Study Summary


Kong, J., Wolcott, E., Wang, Z., Jorgenson, K., Harvey, W. F., Tao, J., Rones, R., & Wang, C. (2019). Altered resting state functional connectivity of the cognitive control network in fibromyalgia and the modulation effect of mind-body intervention. Brain imaging and behavior, 13(2), 482–492.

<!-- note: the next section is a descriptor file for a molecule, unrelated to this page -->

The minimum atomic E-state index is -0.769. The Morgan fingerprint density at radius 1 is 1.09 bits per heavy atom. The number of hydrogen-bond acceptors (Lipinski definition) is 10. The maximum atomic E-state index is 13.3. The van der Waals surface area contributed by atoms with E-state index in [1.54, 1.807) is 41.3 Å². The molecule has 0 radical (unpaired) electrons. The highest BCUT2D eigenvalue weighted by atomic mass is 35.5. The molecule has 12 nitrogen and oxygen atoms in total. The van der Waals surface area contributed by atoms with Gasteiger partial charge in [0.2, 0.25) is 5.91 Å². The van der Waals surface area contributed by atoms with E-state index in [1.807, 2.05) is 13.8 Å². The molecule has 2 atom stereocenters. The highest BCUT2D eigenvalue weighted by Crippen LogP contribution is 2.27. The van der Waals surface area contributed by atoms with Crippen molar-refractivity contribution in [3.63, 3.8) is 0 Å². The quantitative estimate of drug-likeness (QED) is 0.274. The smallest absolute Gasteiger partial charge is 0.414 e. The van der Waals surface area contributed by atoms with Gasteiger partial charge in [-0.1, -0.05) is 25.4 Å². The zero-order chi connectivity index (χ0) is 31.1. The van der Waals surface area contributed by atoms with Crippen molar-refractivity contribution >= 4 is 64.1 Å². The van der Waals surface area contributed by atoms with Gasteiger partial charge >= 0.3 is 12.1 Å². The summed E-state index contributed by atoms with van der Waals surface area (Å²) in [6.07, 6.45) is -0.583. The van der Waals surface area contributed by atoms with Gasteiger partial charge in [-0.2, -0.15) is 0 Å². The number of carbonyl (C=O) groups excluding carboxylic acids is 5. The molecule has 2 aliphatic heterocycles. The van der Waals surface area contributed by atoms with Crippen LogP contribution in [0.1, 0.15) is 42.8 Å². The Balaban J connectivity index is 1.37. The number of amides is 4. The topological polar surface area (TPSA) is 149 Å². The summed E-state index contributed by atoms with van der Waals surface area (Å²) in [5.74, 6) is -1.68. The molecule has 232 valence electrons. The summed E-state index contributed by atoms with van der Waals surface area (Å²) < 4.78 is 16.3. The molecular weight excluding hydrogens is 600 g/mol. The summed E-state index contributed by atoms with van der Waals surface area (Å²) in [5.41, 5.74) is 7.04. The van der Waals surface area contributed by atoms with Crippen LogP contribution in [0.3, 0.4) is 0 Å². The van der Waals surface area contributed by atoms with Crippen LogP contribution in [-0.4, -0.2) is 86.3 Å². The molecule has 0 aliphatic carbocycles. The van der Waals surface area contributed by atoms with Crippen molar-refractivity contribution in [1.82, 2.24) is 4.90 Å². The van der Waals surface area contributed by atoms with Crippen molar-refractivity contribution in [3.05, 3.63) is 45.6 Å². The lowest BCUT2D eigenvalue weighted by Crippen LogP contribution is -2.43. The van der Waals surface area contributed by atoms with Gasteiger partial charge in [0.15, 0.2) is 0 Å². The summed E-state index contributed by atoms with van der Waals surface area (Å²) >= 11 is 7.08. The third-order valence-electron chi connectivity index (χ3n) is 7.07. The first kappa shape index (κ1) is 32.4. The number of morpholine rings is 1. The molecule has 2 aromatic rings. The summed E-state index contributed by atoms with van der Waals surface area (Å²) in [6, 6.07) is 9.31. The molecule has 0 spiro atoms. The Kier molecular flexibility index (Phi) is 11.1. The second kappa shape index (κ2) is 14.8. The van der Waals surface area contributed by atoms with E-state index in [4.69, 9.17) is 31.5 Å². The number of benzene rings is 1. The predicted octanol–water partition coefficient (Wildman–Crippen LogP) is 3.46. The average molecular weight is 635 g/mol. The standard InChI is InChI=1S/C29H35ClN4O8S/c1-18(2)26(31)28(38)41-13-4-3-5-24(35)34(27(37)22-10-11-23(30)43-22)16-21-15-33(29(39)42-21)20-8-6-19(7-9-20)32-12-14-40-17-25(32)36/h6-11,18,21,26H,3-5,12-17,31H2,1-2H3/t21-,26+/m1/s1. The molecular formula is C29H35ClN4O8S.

This study examines altered resting state functional connectivity (rsFC) of the cognitive control network (CCN) in fibromyalgia patients as compared to healthy controls, as well as how effective interventions, such as Tai Chi, can modulate the altered rsFC of the CCN. Patients with fibromyalgia and matched healthy subjects were recruited in this study. Fibromyalgia patients were scanned 12 weeks before and after intervention. The bilateral dorsolateral prefrontal cortex (DLPFC) was used as a seed to explore the rsFC of the CCN. Data analysis was conducted with 21 patients and 20 healthy subjects. Compared to healthy subjects, fibromyalgia patients exhibited increased rsFC between the DLPFC and the bilateral rostral anterior cingulate cortex (rACC) and medial prefrontal cortex (MPFC) at baseline. The rsFC between the CCN and rACC/MPFC further increased after Tai Chi intervention, and this increase was accompanied by clinical improvements. This rsFC change was also significantly associated with corresponding changes in the Overall Impact domain of the Revised Fibromyalgia Impact Questionnaire (FIQR). Further analysis showed that the rACC/MPFC rsFC with both the PAG and hippocampus significantly decreased following Tai Chi intervention. Our study suggests that fibromyalgia is associated with altered CCN rsFC and that effective treatment may elicit clinical improvements by further increasing this altered rsFC. Elucidating this mechanism of enhancing the allostasis process may deepen our understanding of the mechanisms underlying mind-body intervention non-pharmacological treatment of fibromyalgia and facilitate the development of new pain management methods.